“You’re right. Thank you.” He looked back at me and said:
“You remind me of my daughter-in-law. I would say the same thing to her. Please take care.”
I’m awash in gratitude and heartburn. The experience reminded me that there’s nothing to be gained from a lazy man’s load. I had just earlier in the week applauded myself for letting mini walk alongside the stroller more and more frequently at her own pace. It is slow-going, but who cares? (Helloooo, slow parenting.) When we have nowhere urgent to be, it’s heart-warming and relaxing to take in the world from her perspective, in her chelonian stride, as she dawdles in front of store-fronts and winces at pigeons and stomps on top of subway grates. I need to extend that mode of acceptance to all realms of my life — most notably any involving stairs and strollers. OK, so it will add an extra five minutes to our day. OK, so I might be facing a tantrum. So what? The only objectives we had in our post-appointment morning was to visit the museum, have lunch at Orwasher’s, and get home to walk Tilly by 1, none of which would have been derailed by taking the time to remove mini from the stroller and negotiate her back in. As it turned out, after my interaction with the gentleman, I ended up taking her out of her stroller before re-ascending the stairs anyway. And, of course, she then refused to get back into the stroller, and so we walked four excruciatingly slow blocks to the museum, dotted through with hug breaks, brief sprints of carrying, and the endlessly amusing running commentary of my two-year-old daughter. (“PU!” she cried, when she noticed a dog relieving himself on the corner. “He funny,” she said, pointing at a well-heeled gentleman next to us who had done nothing humorous.)
I have been beating myself up about the entire incident, agonizing over my split-second decision to carry mini down the two steps when I was so clearly out of balance and out of shape. I should know better, especially after God reminded me to slow way down and when I just rhapsodized about the spurning the promise of shortcuts. But I am thankful for the concern of this stranger, who set me straight even when I didn’t want to hear it, and even moreso that it came to me without injury first.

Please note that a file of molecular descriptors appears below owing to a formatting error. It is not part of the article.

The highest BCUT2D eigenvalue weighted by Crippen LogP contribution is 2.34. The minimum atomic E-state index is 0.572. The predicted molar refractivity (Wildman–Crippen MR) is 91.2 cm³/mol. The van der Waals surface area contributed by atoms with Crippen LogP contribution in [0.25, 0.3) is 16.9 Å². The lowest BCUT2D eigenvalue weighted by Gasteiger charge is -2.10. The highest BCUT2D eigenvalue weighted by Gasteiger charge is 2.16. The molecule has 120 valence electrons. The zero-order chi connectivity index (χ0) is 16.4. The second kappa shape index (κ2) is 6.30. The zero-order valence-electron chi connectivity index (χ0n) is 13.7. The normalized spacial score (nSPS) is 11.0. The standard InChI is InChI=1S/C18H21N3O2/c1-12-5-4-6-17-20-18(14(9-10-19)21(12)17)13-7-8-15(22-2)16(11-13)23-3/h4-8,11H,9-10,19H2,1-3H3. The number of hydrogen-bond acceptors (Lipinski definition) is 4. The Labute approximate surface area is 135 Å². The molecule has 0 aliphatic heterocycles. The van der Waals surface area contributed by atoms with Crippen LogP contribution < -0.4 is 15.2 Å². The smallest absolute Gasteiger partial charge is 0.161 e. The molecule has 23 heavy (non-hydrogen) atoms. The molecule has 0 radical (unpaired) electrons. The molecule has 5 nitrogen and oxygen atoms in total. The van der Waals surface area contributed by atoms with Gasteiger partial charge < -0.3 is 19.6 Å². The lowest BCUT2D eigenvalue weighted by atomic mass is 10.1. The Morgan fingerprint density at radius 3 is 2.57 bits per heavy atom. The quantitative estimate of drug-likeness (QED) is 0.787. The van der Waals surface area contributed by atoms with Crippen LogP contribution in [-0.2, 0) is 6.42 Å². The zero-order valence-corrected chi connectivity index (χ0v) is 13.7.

No more lazy man’s loads for this busy woman. I’m swearing them off.
However, I am not swearing off top-handle bags, no matter how impractical and hands-full they leave you. Just — not while I’m balancing mini. I love the micro top-handle Gucci shown at the very top of this post, along with this, this (#swoon), this (snakeskin is so on point R.N.), this, and this (under $100).
+Loving this cheery pink coat with light-wash denim for early spring!
+This striped tee is exactly what I want to be wearing RN. Contemplating ordering a size or two up to accommodate le bump, but would look SO cute with white denim or joveralls…
+Love these rubber toys from Oli & Carol, which are mold-resistant (!!) and made from all natural rubber. I love the vintage styling. Going to be pairing these with future baby gifts.
+Amazon can be a great place to score affordable everyday finds for minis. I often stock up on amazing pieces from Polarn O. Pyret at great prices (like these leggings) and hoodies like this from Burts Bees. If you’re not familiar with Scani brand Polarn O. Pyret, do yourself a favor — the quality is INCREDIBLE.
+Loving this shoulder bag.
+A reader wrote in to sing the praises of this side-vent sweatshirt. LOVE. Ordering in the sky blue.
+Has anyone tried the natural beauty brand Earth Tu Face? I really want to try this rose + geranium lotion, which is gentle enough to use on your face.
+On a lark, I picked up this volumizing paste from Christophe Robin. I don’t know why, in retrospect, as I didn’t much care for his shampoo/conditioner, but I have been in search of new volumizing solutions for my decidedly flat and fine hair. THIS STUFF WORKS. OMG. It’s super bizarre to rub this gritty paste into your hair, but it actually lathers up nicely and TRULY ADDS VOLUME TO THE CROWN OF YOUR HEAD. Like, I was astounded at the results. My hair literally bounced back up every time I depressed it. I can’t describe it well, but my mind is blown.
+These color-edged lucite frames from Canetti are super cool.
+Darling. (And discounted. Does it get better?!)